JLT was created in 1997 when Jardine Insurance Brokers PLC, which was formed almost 50 years ago, merged with Lloyd Thompson Group PLC, and it now operates in 40 countries.
“JLT makes us stronger in specialty risk broking, with deep expertise and capabilities in areas such as aerospace, energy and construction,” Mr. Glaser said. “They make us stronger in markets such as the U.K. and Australia.”
The United Kingdom is the second-largest country of business for Marsh & McLennan, with more than $2 billion in revenue and approaching 10,000 employees, not including the JLT revenue and employees.
“We believe the U.K. is a great place to do business,” Mr. Glaser said. “Sure, Brexit creates short-term uncertainty. So what? We are building a company that can perform well in the short term, medium term and long term, and anybody who thinks the U.K. is not a good place to invest doesn’t know Great Britain. We are happy to bet on Britain.”
Marsh & McLennan said it has committed bridge financing from Goldman Sachs Group Inc. to satisfy certain funds requirements of the U.K. Takeover Code to complete the transaction.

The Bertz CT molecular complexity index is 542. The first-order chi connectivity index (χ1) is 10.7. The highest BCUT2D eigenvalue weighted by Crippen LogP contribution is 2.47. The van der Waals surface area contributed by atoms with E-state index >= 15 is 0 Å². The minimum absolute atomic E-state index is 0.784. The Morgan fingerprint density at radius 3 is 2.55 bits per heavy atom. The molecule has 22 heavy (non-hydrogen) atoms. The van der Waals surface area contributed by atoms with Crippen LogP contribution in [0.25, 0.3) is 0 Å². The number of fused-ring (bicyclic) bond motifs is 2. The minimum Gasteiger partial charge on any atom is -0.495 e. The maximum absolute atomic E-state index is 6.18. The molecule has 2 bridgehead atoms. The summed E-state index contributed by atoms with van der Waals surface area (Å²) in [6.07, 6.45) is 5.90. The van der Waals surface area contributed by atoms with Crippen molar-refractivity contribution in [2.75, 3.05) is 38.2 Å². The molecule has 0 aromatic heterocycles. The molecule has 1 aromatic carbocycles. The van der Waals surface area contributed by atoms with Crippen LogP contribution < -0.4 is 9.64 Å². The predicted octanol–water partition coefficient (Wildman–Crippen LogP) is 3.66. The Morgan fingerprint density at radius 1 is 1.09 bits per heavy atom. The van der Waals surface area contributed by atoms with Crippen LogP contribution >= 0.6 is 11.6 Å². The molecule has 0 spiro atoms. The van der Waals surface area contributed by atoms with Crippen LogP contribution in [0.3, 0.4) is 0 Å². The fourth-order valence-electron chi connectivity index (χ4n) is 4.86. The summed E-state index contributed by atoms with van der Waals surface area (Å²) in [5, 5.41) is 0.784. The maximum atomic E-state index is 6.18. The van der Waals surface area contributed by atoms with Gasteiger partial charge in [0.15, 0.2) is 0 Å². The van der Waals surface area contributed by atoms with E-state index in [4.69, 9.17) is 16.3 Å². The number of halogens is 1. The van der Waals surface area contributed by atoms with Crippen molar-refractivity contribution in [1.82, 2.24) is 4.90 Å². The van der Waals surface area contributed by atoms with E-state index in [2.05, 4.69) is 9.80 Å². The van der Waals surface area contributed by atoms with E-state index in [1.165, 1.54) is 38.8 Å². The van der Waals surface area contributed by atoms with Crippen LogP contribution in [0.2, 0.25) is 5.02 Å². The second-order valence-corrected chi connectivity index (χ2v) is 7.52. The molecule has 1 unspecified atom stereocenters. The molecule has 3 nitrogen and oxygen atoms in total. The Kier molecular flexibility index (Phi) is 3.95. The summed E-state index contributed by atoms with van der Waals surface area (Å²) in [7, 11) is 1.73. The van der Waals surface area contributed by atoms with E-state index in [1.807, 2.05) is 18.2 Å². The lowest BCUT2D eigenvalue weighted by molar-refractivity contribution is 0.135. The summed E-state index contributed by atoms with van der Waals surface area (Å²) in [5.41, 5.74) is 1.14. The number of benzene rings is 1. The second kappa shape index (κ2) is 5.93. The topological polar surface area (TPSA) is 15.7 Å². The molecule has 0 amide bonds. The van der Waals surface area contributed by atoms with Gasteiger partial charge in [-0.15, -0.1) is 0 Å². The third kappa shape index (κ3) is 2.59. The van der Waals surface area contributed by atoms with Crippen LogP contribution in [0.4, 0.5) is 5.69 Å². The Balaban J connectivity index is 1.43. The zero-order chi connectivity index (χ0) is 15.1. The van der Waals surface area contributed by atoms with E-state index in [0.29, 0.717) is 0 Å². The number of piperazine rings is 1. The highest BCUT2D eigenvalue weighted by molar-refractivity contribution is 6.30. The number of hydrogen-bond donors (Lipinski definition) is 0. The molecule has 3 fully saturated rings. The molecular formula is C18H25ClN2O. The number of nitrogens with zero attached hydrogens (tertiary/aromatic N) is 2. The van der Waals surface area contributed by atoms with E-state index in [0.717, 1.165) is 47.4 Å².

“U.K. regulations have strict rules governing takeovers of listed firms,” Marsh & McLennan Chief Financial Officer Mark McGivney said during the call. “One of these rules mandates that an acquirer has committed and dedicated financing in place at the time of the announcement. Accordingly, we’ve secured committed bridge financing for the full amount of the anticipated consideration. As we have discussed for several years, we have maintained substantial balance sheet flexibility in order to position us for just this type of opportunity.”
“We expect solid returns and only modest impact to our earnings in the near term,” he added.
Goldman Sachs acted as financial adviser, and Slaughter and May and Wachtell, Lipton, Rosen & Katz acted as external legal counsel to Marsh & McLennan. JPMorgan Chase served as financial adviser, and Clifford Chance Rogers & Wells served as external legal counsel to JLT.
“Starting from about 10 years ago when we were rebuilding some of the capabilities of the firm, we talked about that we needed to earn the right to do a large transaction,” Mr. Glaser said. “A large transaction would not have made sense for us five years ago or seven years ago. We needed to build a proper foundation. We did so.”
Mark Hofmann contributed to this report.
2017 brokerage revenue: $14.04 billion